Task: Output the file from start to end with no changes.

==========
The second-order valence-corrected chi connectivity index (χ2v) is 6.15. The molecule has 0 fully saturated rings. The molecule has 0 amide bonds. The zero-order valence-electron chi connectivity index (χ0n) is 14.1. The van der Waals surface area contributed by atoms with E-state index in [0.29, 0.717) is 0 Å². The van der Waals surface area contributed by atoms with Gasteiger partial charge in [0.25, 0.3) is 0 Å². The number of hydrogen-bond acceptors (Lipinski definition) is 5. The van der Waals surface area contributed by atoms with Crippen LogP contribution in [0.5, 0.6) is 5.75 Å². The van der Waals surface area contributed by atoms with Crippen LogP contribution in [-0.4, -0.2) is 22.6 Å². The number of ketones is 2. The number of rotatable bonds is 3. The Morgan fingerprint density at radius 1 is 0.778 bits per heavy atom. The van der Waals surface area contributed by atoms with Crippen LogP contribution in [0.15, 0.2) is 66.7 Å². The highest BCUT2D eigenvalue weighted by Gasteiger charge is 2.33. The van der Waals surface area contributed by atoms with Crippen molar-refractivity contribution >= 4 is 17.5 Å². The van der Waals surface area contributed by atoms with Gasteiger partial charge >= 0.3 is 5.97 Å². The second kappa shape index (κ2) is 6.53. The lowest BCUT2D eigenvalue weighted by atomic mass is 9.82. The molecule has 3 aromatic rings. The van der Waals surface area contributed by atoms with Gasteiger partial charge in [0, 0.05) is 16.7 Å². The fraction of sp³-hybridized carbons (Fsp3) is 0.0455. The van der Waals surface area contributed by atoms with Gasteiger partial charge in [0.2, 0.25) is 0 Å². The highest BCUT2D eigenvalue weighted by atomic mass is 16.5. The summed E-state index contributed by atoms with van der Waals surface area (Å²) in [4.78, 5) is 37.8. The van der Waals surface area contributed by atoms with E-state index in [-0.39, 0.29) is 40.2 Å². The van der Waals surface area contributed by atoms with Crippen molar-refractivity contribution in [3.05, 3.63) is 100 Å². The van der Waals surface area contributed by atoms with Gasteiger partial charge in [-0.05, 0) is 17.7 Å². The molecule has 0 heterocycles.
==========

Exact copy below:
The second-order valence-corrected chi connectivity index (χ2v) is 6.15. The molecule has 0 fully saturated rings. The molecule has 0 amide bonds. The zero-order valence-electron chi connectivity index (χ0n) is 14.1. The van der Waals surface area contributed by atoms with E-state index in [0.29, 0.717) is 0 Å². The van der Waals surface area contributed by atoms with Gasteiger partial charge in [0.25, 0.3) is 0 Å². The number of hydrogen-bond acceptors (Lipinski definition) is 5. The van der Waals surface area contributed by atoms with Crippen LogP contribution in [0.5, 0.6) is 5.75 Å². The van der Waals surface area contributed by atoms with Crippen LogP contribution in [-0.4, -0.2) is 22.6 Å². The number of ketones is 2. The number of rotatable bonds is 3. The Morgan fingerprint density at radius 1 is 0.778 bits per heavy atom. The van der Waals surface area contributed by atoms with Crippen LogP contribution in [0.15, 0.2) is 66.7 Å². The highest BCUT2D eigenvalue weighted by Gasteiger charge is 2.33. The van der Waals surface area contributed by atoms with Crippen molar-refractivity contribution >= 4 is 17.5 Å². The van der Waals surface area contributed by atoms with Gasteiger partial charge >= 0.3 is 5.97 Å². The second kappa shape index (κ2) is 6.53. The lowest BCUT2D eigenvalue weighted by atomic mass is 9.82. The molecule has 3 aromatic rings. The van der Waals surface area contributed by atoms with Gasteiger partial charge in [0, 0.05) is 16.7 Å². The fraction of sp³-hybridized carbons (Fsp3) is 0.0455. The van der Waals surface area contributed by atoms with Gasteiger partial charge in [0.2, 0.25) is 0 Å². The highest BCUT2D eigenvalue weighted by atomic mass is 16.5. The summed E-state index contributed by atoms with van der Waals surface area (Å²) in [4.78, 5) is 37.8. The van der Waals surface area contributed by atoms with E-state index in [-0.39, 0.29) is 40.2 Å². The van der Waals surface area contributed by atoms with Crippen molar-refractivity contribution in [3.05, 3.63) is 100 Å². The van der Waals surface area contributed by atoms with Gasteiger partial charge in [-0.05, 0) is 17.7 Å². The molecule has 0 heterocycles.